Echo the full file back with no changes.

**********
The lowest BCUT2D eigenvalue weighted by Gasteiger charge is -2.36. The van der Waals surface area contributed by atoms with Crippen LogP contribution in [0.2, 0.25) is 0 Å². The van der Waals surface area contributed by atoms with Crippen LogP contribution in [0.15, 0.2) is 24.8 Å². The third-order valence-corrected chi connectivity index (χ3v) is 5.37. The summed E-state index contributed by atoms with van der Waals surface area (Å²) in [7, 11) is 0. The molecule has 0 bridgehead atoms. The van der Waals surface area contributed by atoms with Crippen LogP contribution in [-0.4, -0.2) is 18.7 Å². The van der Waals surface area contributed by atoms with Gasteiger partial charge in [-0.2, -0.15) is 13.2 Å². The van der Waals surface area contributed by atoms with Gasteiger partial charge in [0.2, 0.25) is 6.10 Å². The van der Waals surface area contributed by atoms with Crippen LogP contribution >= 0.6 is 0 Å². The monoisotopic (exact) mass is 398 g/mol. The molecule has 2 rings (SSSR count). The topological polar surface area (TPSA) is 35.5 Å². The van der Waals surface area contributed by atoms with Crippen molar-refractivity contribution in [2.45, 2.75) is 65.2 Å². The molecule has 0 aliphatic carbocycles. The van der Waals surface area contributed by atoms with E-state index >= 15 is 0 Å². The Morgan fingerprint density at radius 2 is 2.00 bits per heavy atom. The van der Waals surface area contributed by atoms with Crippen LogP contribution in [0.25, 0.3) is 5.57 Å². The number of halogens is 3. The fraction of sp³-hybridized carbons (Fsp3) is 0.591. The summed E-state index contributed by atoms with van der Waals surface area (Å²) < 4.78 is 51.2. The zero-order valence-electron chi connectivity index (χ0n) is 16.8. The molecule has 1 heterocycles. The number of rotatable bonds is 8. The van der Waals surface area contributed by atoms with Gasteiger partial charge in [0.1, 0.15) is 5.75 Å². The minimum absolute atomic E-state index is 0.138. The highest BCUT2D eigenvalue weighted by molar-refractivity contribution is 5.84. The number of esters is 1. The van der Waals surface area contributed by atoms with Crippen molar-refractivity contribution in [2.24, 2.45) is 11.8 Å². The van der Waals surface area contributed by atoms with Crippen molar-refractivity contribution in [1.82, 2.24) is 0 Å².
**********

The lowest BCUT2D eigenvalue weighted by Gasteiger charge is -2.36. The van der Waals surface area contributed by atoms with Crippen LogP contribution in [0.2, 0.25) is 0 Å². The van der Waals surface area contributed by atoms with Crippen LogP contribution in [0.15, 0.2) is 24.8 Å². The third-order valence-corrected chi connectivity index (χ3v) is 5.37. The summed E-state index contributed by atoms with van der Waals surface area (Å²) in [7, 11) is 0. The molecule has 0 bridgehead atoms. The van der Waals surface area contributed by atoms with Crippen LogP contribution in [-0.4, -0.2) is 18.7 Å². The van der Waals surface area contributed by atoms with Gasteiger partial charge in [-0.2, -0.15) is 13.2 Å². The van der Waals surface area contributed by atoms with Gasteiger partial charge in [0.2, 0.25) is 6.10 Å². The van der Waals surface area contributed by atoms with Crippen LogP contribution >= 0.6 is 0 Å². The monoisotopic (exact) mass is 398 g/mol. The molecule has 2 rings (SSSR count). The topological polar surface area (TPSA) is 35.5 Å². The van der Waals surface area contributed by atoms with Crippen molar-refractivity contribution in [2.45, 2.75) is 65.2 Å². The molecule has 0 aliphatic carbocycles. The van der Waals surface area contributed by atoms with E-state index >= 15 is 0 Å². The Morgan fingerprint density at radius 2 is 2.00 bits per heavy atom. The van der Waals surface area contributed by atoms with Crippen LogP contribution in [0.25, 0.3) is 5.57 Å². The number of halogens is 3. The fraction of sp³-hybridized carbons (Fsp3) is 0.591. The summed E-state index contributed by atoms with van der Waals surface area (Å²) < 4.78 is 51.2. The zero-order valence-electron chi connectivity index (χ0n) is 16.8. The molecule has 1 heterocycles. The number of rotatable bonds is 8. The van der Waals surface area contributed by atoms with Gasteiger partial charge in [0.1, 0.15) is 5.75 Å². The minimum absolute atomic E-state index is 0.138. The highest BCUT2D eigenvalue weighted by molar-refractivity contribution is 5.84. The number of esters is 1. The van der Waals surface area contributed by atoms with Crippen molar-refractivity contribution in [2.24, 2.45) is 11.8 Å². The van der Waals surface area contributed by atoms with Crippen molar-refractivity contribution in [1.82, 2.24) is 0 Å².